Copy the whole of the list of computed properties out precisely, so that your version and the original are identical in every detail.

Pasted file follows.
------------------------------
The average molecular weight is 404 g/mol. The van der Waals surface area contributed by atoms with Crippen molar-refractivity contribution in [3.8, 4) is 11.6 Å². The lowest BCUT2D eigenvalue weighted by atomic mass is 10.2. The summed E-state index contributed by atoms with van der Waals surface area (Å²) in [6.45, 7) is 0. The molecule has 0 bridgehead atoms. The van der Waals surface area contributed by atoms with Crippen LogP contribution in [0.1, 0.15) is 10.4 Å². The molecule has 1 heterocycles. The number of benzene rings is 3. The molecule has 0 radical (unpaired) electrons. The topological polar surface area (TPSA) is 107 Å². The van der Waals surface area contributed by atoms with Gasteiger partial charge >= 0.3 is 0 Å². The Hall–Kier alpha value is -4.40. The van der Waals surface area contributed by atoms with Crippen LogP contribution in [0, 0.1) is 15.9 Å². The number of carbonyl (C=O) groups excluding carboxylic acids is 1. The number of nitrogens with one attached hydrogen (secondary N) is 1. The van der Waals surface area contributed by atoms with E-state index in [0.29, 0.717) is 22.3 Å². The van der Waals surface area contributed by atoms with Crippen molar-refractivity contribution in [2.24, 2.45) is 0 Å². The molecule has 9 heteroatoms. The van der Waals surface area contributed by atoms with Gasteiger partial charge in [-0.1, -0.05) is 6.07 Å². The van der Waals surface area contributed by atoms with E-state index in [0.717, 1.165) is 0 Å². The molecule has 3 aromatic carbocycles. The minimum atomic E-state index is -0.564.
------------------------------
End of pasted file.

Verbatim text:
The average molecular weight is 404 g/mol. The van der Waals surface area contributed by atoms with Crippen molar-refractivity contribution in [3.8, 4) is 11.6 Å². The lowest BCUT2D eigenvalue weighted by atomic mass is 10.2. The summed E-state index contributed by atoms with van der Waals surface area (Å²) in [6.45, 7) is 0. The molecule has 0 bridgehead atoms. The van der Waals surface area contributed by atoms with Crippen LogP contribution in [0.1, 0.15) is 10.4 Å². The molecule has 1 heterocycles. The number of benzene rings is 3. The molecule has 0 radical (unpaired) electrons. The topological polar surface area (TPSA) is 107 Å². The van der Waals surface area contributed by atoms with Gasteiger partial charge >= 0.3 is 0 Å². The Hall–Kier alpha value is -4.40. The van der Waals surface area contributed by atoms with Crippen LogP contribution in [0, 0.1) is 15.9 Å². The number of carbonyl (C=O) groups excluding carboxylic acids is 1. The number of nitrogens with one attached hydrogen (secondary N) is 1. The van der Waals surface area contributed by atoms with E-state index in [0.29, 0.717) is 22.3 Å². The van der Waals surface area contributed by atoms with Crippen molar-refractivity contribution in [2.24, 2.45) is 0 Å². The molecule has 9 heteroatoms. The van der Waals surface area contributed by atoms with Gasteiger partial charge in [-0.1, -0.05) is 6.07 Å². The van der Waals surface area contributed by atoms with E-state index in [0.717, 1.165) is 0 Å². The molecule has 3 aromatic carbocycles. The minimum atomic E-state index is -0.564.